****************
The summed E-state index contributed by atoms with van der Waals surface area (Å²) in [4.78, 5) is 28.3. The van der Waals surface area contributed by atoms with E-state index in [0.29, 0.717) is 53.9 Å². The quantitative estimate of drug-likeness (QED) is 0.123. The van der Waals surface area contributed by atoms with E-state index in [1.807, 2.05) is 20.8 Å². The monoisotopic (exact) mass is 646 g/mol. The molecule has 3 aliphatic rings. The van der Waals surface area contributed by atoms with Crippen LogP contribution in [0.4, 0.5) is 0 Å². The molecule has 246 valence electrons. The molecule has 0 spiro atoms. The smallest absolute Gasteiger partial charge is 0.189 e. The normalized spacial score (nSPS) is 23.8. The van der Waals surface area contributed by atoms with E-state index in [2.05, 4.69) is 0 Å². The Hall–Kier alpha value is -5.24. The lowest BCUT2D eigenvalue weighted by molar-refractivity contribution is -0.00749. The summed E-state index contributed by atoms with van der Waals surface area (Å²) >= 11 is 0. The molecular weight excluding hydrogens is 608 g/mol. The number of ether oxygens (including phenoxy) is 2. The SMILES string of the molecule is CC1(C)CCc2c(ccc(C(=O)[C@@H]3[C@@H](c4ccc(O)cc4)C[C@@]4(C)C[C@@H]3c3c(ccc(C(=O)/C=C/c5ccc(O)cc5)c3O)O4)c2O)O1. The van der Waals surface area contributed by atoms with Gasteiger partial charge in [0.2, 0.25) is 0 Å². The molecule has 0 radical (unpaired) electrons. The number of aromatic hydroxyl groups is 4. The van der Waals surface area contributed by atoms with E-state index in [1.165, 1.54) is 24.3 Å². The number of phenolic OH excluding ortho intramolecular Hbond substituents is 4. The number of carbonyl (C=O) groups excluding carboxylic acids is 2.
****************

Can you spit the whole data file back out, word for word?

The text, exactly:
The summed E-state index contributed by atoms with van der Waals surface area (Å²) in [4.78, 5) is 28.3. The van der Waals surface area contributed by atoms with E-state index in [0.29, 0.717) is 53.9 Å². The quantitative estimate of drug-likeness (QED) is 0.123. The van der Waals surface area contributed by atoms with E-state index in [1.807, 2.05) is 20.8 Å². The monoisotopic (exact) mass is 646 g/mol. The molecule has 3 aliphatic rings. The van der Waals surface area contributed by atoms with Crippen LogP contribution in [0.4, 0.5) is 0 Å². The molecule has 246 valence electrons. The molecule has 0 spiro atoms. The smallest absolute Gasteiger partial charge is 0.189 e. The normalized spacial score (nSPS) is 23.8. The van der Waals surface area contributed by atoms with E-state index in [2.05, 4.69) is 0 Å². The Hall–Kier alpha value is -5.24. The lowest BCUT2D eigenvalue weighted by molar-refractivity contribution is -0.00749. The summed E-state index contributed by atoms with van der Waals surface area (Å²) >= 11 is 0. The molecular weight excluding hydrogens is 608 g/mol. The number of ether oxygens (including phenoxy) is 2. The SMILES string of the molecule is CC1(C)CCc2c(ccc(C(=O)[C@@H]3[C@@H](c4ccc(O)cc4)C[C@@]4(C)C[C@@H]3c3c(ccc(C(=O)/C=C/c5ccc(O)cc5)c3O)O4)c2O)O1. The van der Waals surface area contributed by atoms with Gasteiger partial charge in [0.2, 0.25) is 0 Å². The molecule has 0 radical (unpaired) electrons. The number of aromatic hydroxyl groups is 4. The van der Waals surface area contributed by atoms with E-state index in [1.165, 1.54) is 24.3 Å². The number of phenolic OH excluding ortho intramolecular Hbond substituents is 4. The number of carbonyl (C=O) groups excluding carboxylic acids is 2.